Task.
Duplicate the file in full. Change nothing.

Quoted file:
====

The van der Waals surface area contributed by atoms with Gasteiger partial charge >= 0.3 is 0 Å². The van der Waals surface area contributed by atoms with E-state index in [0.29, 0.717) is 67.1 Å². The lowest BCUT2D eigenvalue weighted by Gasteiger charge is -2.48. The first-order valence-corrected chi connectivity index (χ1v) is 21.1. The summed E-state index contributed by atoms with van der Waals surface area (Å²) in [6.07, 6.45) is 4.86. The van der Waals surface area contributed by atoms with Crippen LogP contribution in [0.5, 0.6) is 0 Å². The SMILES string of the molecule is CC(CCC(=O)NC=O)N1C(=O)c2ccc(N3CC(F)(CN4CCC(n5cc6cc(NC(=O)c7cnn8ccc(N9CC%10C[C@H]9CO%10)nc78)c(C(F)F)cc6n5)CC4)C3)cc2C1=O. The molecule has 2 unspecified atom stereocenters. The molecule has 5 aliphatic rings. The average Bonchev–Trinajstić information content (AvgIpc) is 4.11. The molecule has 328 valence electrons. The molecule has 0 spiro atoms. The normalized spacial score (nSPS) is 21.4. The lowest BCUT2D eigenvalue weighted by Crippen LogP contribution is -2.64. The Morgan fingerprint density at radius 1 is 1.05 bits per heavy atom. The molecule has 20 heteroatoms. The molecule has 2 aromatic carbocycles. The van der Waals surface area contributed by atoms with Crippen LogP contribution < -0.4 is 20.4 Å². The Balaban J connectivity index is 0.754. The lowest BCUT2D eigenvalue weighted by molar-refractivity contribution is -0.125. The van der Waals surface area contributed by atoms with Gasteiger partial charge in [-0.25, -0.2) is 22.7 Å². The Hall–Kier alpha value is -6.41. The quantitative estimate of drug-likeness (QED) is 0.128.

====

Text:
The van der Waals surface area contributed by atoms with Gasteiger partial charge >= 0.3 is 0 Å². The van der Waals surface area contributed by atoms with E-state index in [0.29, 0.717) is 67.1 Å². The lowest BCUT2D eigenvalue weighted by Gasteiger charge is -2.48. The first-order valence-corrected chi connectivity index (χ1v) is 21.1. The summed E-state index contributed by atoms with van der Waals surface area (Å²) in [6.07, 6.45) is 4.86. The van der Waals surface area contributed by atoms with Crippen LogP contribution in [0.5, 0.6) is 0 Å². The SMILES string of the molecule is CC(CCC(=O)NC=O)N1C(=O)c2ccc(N3CC(F)(CN4CCC(n5cc6cc(NC(=O)c7cnn8ccc(N9CC%10C[C@H]9CO%10)nc78)c(C(F)F)cc6n5)CC4)C3)cc2C1=O. The molecule has 2 unspecified atom stereocenters. The molecule has 5 aliphatic rings. The average Bonchev–Trinajstić information content (AvgIpc) is 4.11. The molecule has 328 valence electrons. The molecule has 0 spiro atoms. The normalized spacial score (nSPS) is 21.4. The lowest BCUT2D eigenvalue weighted by Crippen LogP contribution is -2.64. The Morgan fingerprint density at radius 1 is 1.05 bits per heavy atom. The molecule has 20 heteroatoms. The molecule has 2 aromatic carbocycles. The van der Waals surface area contributed by atoms with Crippen LogP contribution < -0.4 is 20.4 Å². The Balaban J connectivity index is 0.754. The lowest BCUT2D eigenvalue weighted by molar-refractivity contribution is -0.125. The van der Waals surface area contributed by atoms with Gasteiger partial charge in [-0.25, -0.2) is 22.7 Å². The Hall–Kier alpha value is -6.41. The quantitative estimate of drug-likeness (QED) is 0.128.